Virginia-based veterinarian Dr. Katy Nelson has three words of advice for dog owners thinking about breeding their dogs: Don’t do it. “Just because your dog is cute and your neighbor’s dog is cute does not mean they should get together to make puppies,” says Nelson. “You need experience and know-how to breed. It’s not something to be taken lightly.”
Nelson suggests spaying and neutering to avoid unplanned pregnancies. If you do find yourself tasked with the care of a pregnant dog, there are important steps you can take to ensure a healthy pregnancy and delivery. Below, Nelson weighs in on how to provide the best prenatal and postnatal care for your pet.
When you first suspect your dog is expecting, it’s important that her veterinarian examine her in order to confirm the diagnosis. “Infections to the uterus can mimic pregnancy, with an enlarged midsection and discharge,” says Nelson. “These infections can be life-threatening, so it’s important to rule this out.”
Once your vet establishes your dog is indeed pregnant, her vaccination schedule should be checked to make sure she is up-to-date. “Maternal antibodies last 12 weeks in puppies,” explains Nelson, adding that the puppies “benefit from having a fully vaccinated mother.”
Dogs gestate their babies for nine weeks. Your dog will see her doctor two or three times during this period. The veterinarian can help you to anticipate what to expect during labor, especially if your breed has notoriously difficult deliveries. “Dogs with large heads and small butts often have labor complications,” says Nelson. “For example, bulldogs almost always need C-sections.”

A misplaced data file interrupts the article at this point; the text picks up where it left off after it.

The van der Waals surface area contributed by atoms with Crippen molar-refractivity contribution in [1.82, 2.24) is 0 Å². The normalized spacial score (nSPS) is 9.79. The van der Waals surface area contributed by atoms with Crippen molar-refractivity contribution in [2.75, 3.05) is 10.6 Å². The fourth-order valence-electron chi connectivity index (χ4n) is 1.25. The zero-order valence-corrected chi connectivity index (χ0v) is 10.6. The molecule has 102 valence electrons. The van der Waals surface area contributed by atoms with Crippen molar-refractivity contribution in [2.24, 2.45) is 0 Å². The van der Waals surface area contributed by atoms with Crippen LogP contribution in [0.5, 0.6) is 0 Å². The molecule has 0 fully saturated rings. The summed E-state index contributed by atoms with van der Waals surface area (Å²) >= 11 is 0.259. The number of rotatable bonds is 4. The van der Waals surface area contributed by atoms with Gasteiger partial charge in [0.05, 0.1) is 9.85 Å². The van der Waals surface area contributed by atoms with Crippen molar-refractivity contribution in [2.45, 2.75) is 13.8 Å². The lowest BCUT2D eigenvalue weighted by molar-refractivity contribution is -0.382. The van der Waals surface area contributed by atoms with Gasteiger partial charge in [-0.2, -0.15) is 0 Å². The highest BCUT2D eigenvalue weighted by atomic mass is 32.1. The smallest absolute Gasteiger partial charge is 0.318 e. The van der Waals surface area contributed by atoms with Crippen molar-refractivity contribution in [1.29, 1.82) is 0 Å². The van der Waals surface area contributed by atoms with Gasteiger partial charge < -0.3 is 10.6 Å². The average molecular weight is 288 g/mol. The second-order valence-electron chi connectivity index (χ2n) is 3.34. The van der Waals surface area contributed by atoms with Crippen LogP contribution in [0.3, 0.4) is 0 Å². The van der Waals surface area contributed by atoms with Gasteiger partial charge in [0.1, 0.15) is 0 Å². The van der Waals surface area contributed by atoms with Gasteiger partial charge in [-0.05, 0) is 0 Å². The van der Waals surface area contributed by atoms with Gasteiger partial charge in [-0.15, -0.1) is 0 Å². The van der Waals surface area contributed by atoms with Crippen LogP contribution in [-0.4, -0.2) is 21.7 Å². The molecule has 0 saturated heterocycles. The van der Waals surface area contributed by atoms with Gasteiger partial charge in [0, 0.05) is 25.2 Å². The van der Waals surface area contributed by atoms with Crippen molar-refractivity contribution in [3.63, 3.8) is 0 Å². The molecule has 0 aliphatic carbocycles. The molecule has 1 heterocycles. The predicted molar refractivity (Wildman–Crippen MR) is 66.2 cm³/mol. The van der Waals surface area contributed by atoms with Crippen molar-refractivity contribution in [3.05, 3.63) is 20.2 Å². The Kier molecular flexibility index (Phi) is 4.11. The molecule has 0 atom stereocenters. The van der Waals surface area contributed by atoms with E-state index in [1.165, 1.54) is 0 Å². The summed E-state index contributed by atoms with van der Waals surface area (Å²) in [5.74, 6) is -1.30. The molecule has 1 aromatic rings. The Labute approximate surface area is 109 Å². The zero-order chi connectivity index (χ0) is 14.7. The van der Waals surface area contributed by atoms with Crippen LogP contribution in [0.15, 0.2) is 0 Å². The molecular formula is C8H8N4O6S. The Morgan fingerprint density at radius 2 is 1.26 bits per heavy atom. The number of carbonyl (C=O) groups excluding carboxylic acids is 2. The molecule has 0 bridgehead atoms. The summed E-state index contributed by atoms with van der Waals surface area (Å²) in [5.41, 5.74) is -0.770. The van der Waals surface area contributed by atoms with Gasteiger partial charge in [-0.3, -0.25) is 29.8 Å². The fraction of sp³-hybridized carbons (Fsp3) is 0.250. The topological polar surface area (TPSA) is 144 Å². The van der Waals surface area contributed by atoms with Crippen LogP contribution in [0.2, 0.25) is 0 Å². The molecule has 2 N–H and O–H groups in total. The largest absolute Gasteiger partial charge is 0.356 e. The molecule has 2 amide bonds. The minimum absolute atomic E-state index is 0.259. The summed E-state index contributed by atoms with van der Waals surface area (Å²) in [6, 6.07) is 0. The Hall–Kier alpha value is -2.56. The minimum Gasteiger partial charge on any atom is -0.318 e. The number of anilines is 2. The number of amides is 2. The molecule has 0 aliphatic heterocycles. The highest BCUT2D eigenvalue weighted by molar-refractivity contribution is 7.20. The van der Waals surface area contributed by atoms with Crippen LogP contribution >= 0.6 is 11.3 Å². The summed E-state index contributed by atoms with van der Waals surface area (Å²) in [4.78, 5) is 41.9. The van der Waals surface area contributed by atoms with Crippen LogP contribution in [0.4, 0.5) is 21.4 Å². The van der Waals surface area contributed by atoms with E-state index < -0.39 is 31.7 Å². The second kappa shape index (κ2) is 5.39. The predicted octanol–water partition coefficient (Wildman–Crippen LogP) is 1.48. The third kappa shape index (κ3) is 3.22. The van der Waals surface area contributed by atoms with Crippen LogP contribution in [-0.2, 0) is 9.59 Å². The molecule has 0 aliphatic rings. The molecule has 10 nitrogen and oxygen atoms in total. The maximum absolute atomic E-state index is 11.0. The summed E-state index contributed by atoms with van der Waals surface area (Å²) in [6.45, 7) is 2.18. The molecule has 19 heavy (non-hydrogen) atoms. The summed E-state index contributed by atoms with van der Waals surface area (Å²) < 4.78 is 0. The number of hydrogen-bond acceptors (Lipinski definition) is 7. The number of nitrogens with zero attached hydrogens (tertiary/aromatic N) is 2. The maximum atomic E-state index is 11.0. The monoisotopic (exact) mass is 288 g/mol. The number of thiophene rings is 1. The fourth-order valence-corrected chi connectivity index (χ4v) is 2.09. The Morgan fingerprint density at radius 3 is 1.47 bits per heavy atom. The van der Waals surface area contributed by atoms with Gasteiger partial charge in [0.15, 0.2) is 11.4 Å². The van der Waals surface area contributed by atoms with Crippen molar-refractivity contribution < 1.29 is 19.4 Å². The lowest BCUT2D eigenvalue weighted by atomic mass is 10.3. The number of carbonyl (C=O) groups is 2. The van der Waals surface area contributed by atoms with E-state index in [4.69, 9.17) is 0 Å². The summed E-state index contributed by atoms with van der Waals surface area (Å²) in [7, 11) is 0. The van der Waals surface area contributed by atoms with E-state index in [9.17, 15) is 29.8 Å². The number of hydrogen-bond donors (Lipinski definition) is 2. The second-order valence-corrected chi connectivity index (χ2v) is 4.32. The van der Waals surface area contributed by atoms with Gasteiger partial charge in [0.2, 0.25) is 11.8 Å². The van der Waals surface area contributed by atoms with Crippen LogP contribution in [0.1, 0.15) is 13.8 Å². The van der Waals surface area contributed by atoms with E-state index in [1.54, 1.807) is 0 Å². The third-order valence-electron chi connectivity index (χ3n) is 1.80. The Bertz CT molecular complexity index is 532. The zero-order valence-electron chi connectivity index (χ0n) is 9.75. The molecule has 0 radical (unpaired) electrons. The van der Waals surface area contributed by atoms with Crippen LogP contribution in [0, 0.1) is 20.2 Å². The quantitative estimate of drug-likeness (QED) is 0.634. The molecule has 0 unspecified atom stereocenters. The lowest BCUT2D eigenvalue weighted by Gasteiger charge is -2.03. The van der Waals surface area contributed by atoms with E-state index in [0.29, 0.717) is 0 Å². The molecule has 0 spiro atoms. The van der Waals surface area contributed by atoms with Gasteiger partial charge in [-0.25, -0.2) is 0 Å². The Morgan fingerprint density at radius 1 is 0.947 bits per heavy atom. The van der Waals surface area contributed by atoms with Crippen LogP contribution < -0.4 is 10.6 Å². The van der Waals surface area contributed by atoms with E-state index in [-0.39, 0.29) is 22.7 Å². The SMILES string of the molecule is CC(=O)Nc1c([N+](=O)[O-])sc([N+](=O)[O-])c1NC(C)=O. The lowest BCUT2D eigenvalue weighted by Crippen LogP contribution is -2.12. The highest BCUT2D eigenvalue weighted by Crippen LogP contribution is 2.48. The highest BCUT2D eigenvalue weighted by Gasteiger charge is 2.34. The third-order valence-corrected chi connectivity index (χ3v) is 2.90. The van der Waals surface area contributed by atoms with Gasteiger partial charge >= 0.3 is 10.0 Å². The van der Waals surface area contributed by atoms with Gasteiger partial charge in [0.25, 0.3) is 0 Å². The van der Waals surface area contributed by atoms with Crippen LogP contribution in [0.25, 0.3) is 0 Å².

Nutrition and Exercise
Because her most pressing need during pregnancy is for more calories, a pregnant dog should be fed a nutrient-dense puppy formula beginning immediately after her status as a mother-to-be is confirmed. Make sure, however, that the formula you choose is for small- to medium-sized pups, as large-breed puppy food contains fewer calories in order to slow growth.
Like a pregnant human, a pregnant dog can benefit from regular exercise. Stick with low-impact exercise, such as walking and chasing. If her muscles stay toned, she’ll have a safer labor and delivery.”
In advance, prepare a private, quiet place for the birth to occur. “Like human females, a female dog doesn’t want 10 people in the room when she’s in labor,” says Nelson. She suggests providing your pet with a birthing area — a comfortable bed or box. Nelson also suggests a room with a tiled floor to make cleanup easier.
Your veterinarian should speak with you about the signs that your dog is going into labor. “She may become very aloof, or on the flip side, very clingy,” says Nelson. Follow your dog’s lead: If she doesn’t want company, don’t force it on her. “Her hormones are raging. She’s very protective of these arriving babies. Read her body language and take it seriously.”
As with your pregnant dog, the most important consideration for your new mother is nutrition, specifically a higher caloric intake. She should continue to eat puppy food until her puppies have weaned (about eight weeks after birth). “Especially if the litter is big — more than three puppies — intense nutritional support is in order,” says Nelson. Consult your dog’s veterinarian about how much food she’ll need.
You should also be tuned in to the mother’s overall health. Postpartum dogs can develop eclampsia, which results from a calcium imbalance and can be life-threatening. It usually happens within a week of delivery, and signs include shaking, seizures and lethargy. If your dog exhibits these, get her to the vet immediately.
With the right medical and nutritional support, every dog can have a healthy pregnancy and a happy Mother’s Day — every day.
Article written by Author: Rose Springer